y $etty Smithers, and Cynthia Haw-
kiris, all representatives of this
'- ear's graduating class.
It is doubtful if any tickets will
remain after this evening so the
f women who desire to attend are
again asked to make certain of
:their reservations by calling at the
Women's League today.
DR. MITCHELL SPEAKS
Dr. Helen Mitchell of Battle
Creek was the principal speaker
l of the evening at a meeting of Iota
, Sigma Pi, women's chemical so-
i clety, which was held at 8 o'clock
last night at Palmer Field house.
The subJect of Dr. Mitchell's ad-
4 dress was, "Recent Progress in
,,Nutritional Research." Dr. Olive
Searles was the hostess of the eve-
. ping, and patronesses and alumnae
Miss Julia Peterkin is the southern
t novelist whose "Scarlet Sister,.
Mary" has just won the Pulitzer
+ award as the best novel of the
Strings . . Supplies
for all Musical Instruments
Schaeberle & Son
1g0 S. Main St.
P. B HARDING
I l'in h te r n L F urniture
Tickets for the W. A. A. installa-
tion banquet to be held on May 22
are now available at the FieldI
House. As is stated in the tenta-
tive calendar of events found in the'
back of the "M" book, the banquet
was originally planned for the 23rd
of this month, but, owing to the
plans for President Little's ban-
'uet, the date has been changed.+
The banquet will take place at 5:30
J'clock in order to give the Seniors
ample time to attend their tradi-'
tional Sing, and -also the May Fes-I
tival, both of which are to be held'
This event marks the official
.losing of the season. and is the
'ast social affair of the year for'
W. A. A. As has always been the'
'ustom in the past, the banquet
will be formal.
As manager of the baseball sea--
Son, Helen Wilson, '31, is general
'hairman. Tickets may be obtained'
'rom her as well as from the base-
ball managers, namely, Thelma Le-
vine, Mildred Cassidy, '30E., Eliza-.
beth Wood, '31, and Mary Lou Her-
shey, '32Ed., for $1.00. The commit-
tee requests that women get their'
tickets immediately, because it is,
necessary to make arrangements
for the appointoents. "It is 1:e-1
quested also that all women sign up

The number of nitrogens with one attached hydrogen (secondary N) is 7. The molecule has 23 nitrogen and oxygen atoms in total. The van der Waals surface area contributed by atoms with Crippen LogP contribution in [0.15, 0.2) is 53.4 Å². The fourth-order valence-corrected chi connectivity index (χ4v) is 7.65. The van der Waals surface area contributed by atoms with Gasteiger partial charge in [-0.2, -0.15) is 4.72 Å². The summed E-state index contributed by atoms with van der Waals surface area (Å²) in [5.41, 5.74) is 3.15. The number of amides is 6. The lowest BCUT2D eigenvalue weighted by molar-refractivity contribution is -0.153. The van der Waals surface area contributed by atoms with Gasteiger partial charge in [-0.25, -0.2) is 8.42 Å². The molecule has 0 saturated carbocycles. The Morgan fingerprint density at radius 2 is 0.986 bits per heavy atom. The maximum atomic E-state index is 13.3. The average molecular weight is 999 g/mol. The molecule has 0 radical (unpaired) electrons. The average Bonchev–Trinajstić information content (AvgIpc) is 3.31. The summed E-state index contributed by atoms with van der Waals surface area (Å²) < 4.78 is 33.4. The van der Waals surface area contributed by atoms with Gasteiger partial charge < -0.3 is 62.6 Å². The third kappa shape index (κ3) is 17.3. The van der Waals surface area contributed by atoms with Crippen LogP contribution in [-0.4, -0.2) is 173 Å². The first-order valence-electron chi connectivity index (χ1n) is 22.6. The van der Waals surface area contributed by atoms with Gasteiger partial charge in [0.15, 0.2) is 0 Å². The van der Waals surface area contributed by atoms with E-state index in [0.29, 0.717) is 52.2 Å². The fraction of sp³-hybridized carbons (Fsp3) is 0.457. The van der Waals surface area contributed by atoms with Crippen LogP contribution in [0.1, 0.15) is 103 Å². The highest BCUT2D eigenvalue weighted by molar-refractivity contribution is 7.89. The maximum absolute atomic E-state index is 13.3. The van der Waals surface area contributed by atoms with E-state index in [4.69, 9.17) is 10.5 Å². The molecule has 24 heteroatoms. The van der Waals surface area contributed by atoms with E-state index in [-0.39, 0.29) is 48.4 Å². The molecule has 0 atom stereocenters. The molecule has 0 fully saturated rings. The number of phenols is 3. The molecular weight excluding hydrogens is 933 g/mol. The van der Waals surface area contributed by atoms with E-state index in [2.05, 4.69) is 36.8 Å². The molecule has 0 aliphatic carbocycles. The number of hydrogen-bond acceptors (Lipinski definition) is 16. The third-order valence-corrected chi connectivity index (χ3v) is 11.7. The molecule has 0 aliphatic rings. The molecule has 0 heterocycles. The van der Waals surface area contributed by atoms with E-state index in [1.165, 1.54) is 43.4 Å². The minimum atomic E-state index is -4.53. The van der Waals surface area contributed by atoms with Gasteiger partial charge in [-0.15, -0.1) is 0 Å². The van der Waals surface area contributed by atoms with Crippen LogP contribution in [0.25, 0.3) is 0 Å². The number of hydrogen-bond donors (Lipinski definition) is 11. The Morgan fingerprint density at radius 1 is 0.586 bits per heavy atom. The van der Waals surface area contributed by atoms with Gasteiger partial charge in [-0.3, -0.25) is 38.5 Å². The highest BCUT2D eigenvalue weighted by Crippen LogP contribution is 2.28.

at the Field House before Monday.+
Campus Tour, Tennis Matches And
Tea Entertain 13 Visitors From
Thirteen tennis players from'
Highland Park Junior College were
the guests of W. A. A. yesterday
afternoon. They were first taken
on a tour of inspection around the
campus and through the League
At 3 o'clock they took part in a
series of tennis matches which
had been arranged with Michigan
women. Doubles, singles, and
amateur matches were played.
Rather than matches between
schools, they were friendly compe-
tition with mixed teams in the
Tea was served to the visitors
and to the Physical Education fac-
ulty on the terrace at the field
house at 5 o'clock. Members of
the W. A. A. Board acted as hos-
tesses and tea was poured by Miss
Dorothy Colby of the Physical Ed-
ucation department. Margaret
Ohlson, '30, had charge of the ar-
rangements for the afternoon.
Tryouts for Orchesis will be held
this morning from 10 to 12 o'clock
in Sarah Caswell Angell Hall.
Tennis matches in the Intra-
mural tournament are not being
played off rapidly enough. The first
matches should be finished by now.
There is only a short time remain-
ing and no time should be lost if
tLe tournament is to be finished
before the end of the year.
( Pegasus Horse Show has been
j postponed from Tuesday, May I
21, to Thursday, May 23. There
is practice for drill Monday
I from 5 until 6 o'clock and Wed-
I nesday from 4 to 5 o'clock. All |
I interested are urged to attend.
cain magine now.insteaa oo eing I
looked upon with eyes of awe, asj
formerly," concluded Miss Free-
Ruth Draper set the record for
consecutive runs by a single per-
former on Broadway when she
played her 100th program at a New
York theater. Miss Draper gives
e lu bilk; .S u.lll11,1, i 1,1All~ ,
lication---"Taking a collegiate slant
at the campus through a student's
eyes, the conclusion is reached that
the University of Denver nods tra-
ditions-names for various build-
ings and land marks."
A theater in Atlanta, Georgia, re-I
cently gave a special free show to
all mothers of 50 or more. This isl
an annual custom of the theater to
honor Mother's Day. The theater
was jammed and mothers had to
be turned away.
i. _ - - i
Membership Fee $1.00
Refunded when you withdraw
All the Newest Books
At four cents a day
The PRINT AND BOOK SHOP
521 EAST JEFFERSON STREET
Half a block from Michigan Union
$8.00 For 10 Days Only
Powder Puff Beauty Shoppe
iM " I
320 South State
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This is the new wooden jewelry, in gay variety of colors
and styles. Be up-to-the-minute with this new vogue.
$1.00 to $1.75.
124 South Main Street Telephone 4171
A) Brilliant group-
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There still is a chance to get
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Beautiful pastels and new
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Pastels and prints
Owing to an over-
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II A II